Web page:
plaintiff’s vehicle “suddenly changed lanes, directly in front of [the defendant’s] vehicle, without
signaling, and then slowed down”); Maizous v. Garraffa, No. 00 Civ. 4895, 2002 WL 1471556, at
*1-6 & n.1 (E.D.N.Y. Apr. 30, 2002) (defendant rebutted inference of negligence where plaintiff’s
vehicle was “traveling at approximately 30 miles per hour across [a] bridge” before coming to a
“sudden stop” just behind backed-up traffic on the bridge).
Defendant also argues that summary judgment should be denied because “there are
material issues of fact with regard to . . . whether [Plaintiff] was comparatively negligent.” (Defs.’
Aff. in Opp., Dkt. 18, ¶ 5.) To be sure, “[t]o prevail on a motion for summary judgment on the
issue of liability, a plaintiff must establish, prima facie, not only that the opposing party was
negligent, but also that the plaintiff was free from comparative fault.” Nikolic, 150 A.D.3d at 755.
But, other than a conclusory assertion by Defendants’ attorney that “there remains a question of
fact as to whether plaintiff controlled her vehicle in a reasonably safe manner under the
circumstances” (Defs.’ Aff. in Opp., Dkt. 18, at ¶ 18), Defendants have not pointed to any evidence
in the record from which a reasonable jury could find that Plaintiff acted negligently in the
operation of her vehicle. Indeed, based on its independent review of the record, the Court likewise
finds that no reasonable jury could conclude that Plaintiff acted negligently in the operation of her
vehicle under the circumstances, given that Plaintiff was going less than ten miles per hour,
maintained a safe distance from the car ahead of her, and applied her brakes in sufficient time to
stop without making contact with the car ahead of her. See supra.6
Finally, Defendants cannot defeat Plaintiff’s motion for summary judgment by invoking
the “emergency doctrine.” (Defs.’ Aff. in Opp., Dkt. 18, ¶ 5.) The “emergency doctrine” is the
general principle that, “when an actor is confronted with a sudden and unanticipated situation
which leaves little or no time for deliberation and requires him to make a speedy decision without
weighing alternative courses of conduct, the actor may not be liable for negligence if the actions
taken are reasonable and prudent when evaluated in the context of the emergency condition.” Ming
v. Grossman, 133 A.D.3d 742, 742 (N.Y. App. Div. 2015) (citing Rivera v. N.Y.C. Transit Auth.,
Defendants do not argue, let alone point to evidence suggesting, that Plaintiff violated any
statute or regulation related to the safe operation of her vehicle under the circumstances of this case.
77 N.Y.2d 322, 327 (N.Y. 1991)). In general, however, “the emergency doctrine does not apply
to typical accidents involving rear-end collisions because trailing drivers are required to leave a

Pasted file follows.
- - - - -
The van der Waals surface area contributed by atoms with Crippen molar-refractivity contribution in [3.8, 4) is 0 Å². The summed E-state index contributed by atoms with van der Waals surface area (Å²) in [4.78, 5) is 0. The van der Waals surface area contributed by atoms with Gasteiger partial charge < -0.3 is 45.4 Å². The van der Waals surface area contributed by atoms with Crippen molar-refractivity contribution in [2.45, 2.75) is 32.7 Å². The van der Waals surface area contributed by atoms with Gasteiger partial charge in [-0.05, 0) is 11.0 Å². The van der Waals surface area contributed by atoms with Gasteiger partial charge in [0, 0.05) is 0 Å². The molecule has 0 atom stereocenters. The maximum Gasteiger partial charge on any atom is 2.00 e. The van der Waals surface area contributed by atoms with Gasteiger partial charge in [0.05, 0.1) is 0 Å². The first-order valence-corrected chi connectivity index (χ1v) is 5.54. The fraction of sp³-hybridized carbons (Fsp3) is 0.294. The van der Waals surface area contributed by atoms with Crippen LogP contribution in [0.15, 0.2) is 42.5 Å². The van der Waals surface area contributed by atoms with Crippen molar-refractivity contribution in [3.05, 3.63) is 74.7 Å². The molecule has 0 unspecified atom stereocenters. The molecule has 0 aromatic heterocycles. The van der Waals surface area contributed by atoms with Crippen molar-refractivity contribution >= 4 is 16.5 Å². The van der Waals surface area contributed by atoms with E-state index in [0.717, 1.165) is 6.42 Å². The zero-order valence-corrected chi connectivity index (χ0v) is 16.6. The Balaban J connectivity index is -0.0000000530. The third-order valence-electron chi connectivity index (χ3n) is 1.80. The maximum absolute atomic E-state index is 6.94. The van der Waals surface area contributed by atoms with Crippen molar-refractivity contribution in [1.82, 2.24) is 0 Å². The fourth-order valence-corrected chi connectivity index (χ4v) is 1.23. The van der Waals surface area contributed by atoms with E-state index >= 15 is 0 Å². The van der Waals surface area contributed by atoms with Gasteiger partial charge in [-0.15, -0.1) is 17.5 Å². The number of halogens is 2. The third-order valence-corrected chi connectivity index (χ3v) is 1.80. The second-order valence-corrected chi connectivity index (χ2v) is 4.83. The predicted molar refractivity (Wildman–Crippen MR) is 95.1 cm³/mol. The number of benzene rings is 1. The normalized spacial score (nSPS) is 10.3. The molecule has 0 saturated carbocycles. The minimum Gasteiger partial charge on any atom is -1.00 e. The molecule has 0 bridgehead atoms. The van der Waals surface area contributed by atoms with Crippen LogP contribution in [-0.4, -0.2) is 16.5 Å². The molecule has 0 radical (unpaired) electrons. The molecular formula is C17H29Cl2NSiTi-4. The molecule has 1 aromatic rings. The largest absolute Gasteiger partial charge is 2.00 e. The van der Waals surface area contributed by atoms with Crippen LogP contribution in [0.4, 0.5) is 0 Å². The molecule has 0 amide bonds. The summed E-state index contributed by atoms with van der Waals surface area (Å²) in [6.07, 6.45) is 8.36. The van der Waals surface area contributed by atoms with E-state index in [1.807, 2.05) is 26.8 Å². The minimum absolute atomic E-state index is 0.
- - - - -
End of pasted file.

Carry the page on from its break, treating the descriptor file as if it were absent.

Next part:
reasonable distance between their vehicles and vehicles ahead.” Lowhar-Lewis v. Metro. Transp.
Auth., 97 A.D.3d 728, 729 (N.Y. App. Div. 2012). Here, the Court finds no reason to deviate from
this general rule. Contrary to Defendants’ arguments, the city bus’s movement from the righthand lane, where it was dropping off passengers, to the center lane, where Plaintiff and Defendants
were driving, can hardly be described as a “sudden and unanticipated situation” that justifies
application of the emergency doctrine; rather, the record portrays “a common traffic occurrence”
to which the emergency doctrine is inapplicable. Lowhar-Lewis, 97 A.D.3d at 729; accord
Jacobellis v. N.Y. State Thruway Auth., 51 A.D.3d 976, 977 (N.Y. App. Div. 2008); Campanella
v. Moore, 266 A.D.2d 423, 424 (N.Y. App. Div. 1999). Moreover, the emergency doctrine is
particularly inapplicable in this case, where Mr. Sabol admits that he saw the bus on his right as it
was allowing passengers to disembark, saw the bus “attempting to turn into” the center lane, saw
Plaintiff breaking prior to hitting Plaintiff’s car, and was traveling no more than 10 miles an hour
at any point. See supra.
For these reasons, the Court grants Plaintiff’s motion for summary judgment as to Mr.
Sabol’s negligence. Before closing, however, the Court emphasizes the limited scope of this
Order. This Order finds that Mr. Sabol was negligent and that his negligence was the sole
proximate cause of the rear-end collision with Plaintiff’s vehicle.7 This Order does not address
To be clear, this means that Defendants will not be permitted to argue Plaintiff’s
comparative negligence at trial, and Defendants will not be permitted to argue the bus driver’s
comparative negligence at trial. See Calabrese v. Kennedy, 28 A.D.3d 505, 506 (N.Y. App. Div.
2006) (“Since the plaintiff was able to safely bring her vehicle to a complete stop behind the . . .
vehicle [in front of her] prior to the accident, any purported negligence on the part of [the vehicle
in front of her] was not a proximate cause of the rear-end collision or the plaintiff’s injuries.”);
Park v. Kim, 37 A.D.3d 416, 416-17 (N.Y. App. Div. 2007) (same).
whether the collision caused the injuries that Plaintiff claims she sustained, nor does it address
the nature and extent of any such injuries, including whether those injuries qualify as “serious”
injuries within the meaning of New York Insurance Law § 5102(d). See Rodriguez v. Budget
Rent-A-Car Sys., Inc., 44 A.D.3d 216, 224 (N.Y. App. Div. 2007) (holding that defendant’s
negligence caused rear-end collision, but remanding for trial “to determine whether plaintiff’s
injuries were sustained as a result”).
For the reasons set forth above, the Court grants Plaintiff’s motion for summary judgment,
subject to the limitations stated in this Order.
/s/ Pamela K. Chen
Pamela K. Chen
United States District Judge
Dated: Brooklyn, New York
September 25, 2017